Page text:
King Charles received Peter Hillary and Jamling Norgay, the sons of the two mountaineers who themselves have successfully scaled Everest, as well as Hunt's daughter Sue Leyden, Buckingham Palace said.
In a message read out at a Royal Geographical Society celebratory event earlier this week, Charles hailed the historic climb as "one of the greatest examples of endurance, combined with careful planning and collaboration."
He said his mother, the late Queen Elizabeth II, had received news of the expedition's success on the eve of her coronation in 1953.
"It has not escaped my notice that there is a wonderful symmetry in the coinciding of the 70th anniversary of that achievement with my own coronation," he added.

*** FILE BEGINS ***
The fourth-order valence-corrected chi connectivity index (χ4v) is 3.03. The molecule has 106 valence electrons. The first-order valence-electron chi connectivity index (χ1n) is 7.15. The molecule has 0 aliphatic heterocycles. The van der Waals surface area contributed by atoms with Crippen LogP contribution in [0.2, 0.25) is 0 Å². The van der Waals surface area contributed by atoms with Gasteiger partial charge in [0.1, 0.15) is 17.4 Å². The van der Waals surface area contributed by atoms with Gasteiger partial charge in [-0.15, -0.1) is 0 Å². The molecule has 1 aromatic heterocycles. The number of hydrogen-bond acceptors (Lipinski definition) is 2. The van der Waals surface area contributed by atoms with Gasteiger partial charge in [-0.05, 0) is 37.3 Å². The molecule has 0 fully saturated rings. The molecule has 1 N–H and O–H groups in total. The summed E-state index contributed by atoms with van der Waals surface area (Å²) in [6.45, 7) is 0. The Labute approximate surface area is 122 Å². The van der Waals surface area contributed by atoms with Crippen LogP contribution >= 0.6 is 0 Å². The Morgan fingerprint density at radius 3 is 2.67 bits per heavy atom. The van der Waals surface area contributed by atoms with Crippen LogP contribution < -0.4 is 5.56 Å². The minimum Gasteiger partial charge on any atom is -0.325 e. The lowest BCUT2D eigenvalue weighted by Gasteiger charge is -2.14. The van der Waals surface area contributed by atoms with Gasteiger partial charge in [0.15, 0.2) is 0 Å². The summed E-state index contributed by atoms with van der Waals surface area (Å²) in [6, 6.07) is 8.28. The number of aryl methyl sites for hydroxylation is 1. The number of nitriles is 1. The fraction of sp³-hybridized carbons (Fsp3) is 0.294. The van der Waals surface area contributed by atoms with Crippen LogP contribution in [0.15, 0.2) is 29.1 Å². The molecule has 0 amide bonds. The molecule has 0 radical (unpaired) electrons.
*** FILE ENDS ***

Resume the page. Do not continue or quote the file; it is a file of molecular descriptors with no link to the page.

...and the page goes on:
Known for his keen interest in the environment, Charles also noted the challenges posed by climate change, "which endangers fragile ecosystems, including the Himalayan range.
"I dearly hope we can take inspiration from the Everest Expedition of 1953 in order to work together in a similar fashion to safeguard our beautiful world for future generations," he added.
In the past seven decades, more than 6,000 climbers have climbed Everest, according to the Himalayan Database.
It remains dangerous, with more than 300 losing their lives in the same period, including 12 this year. Five others are missing, putting 2023 on course to be a record deadly year.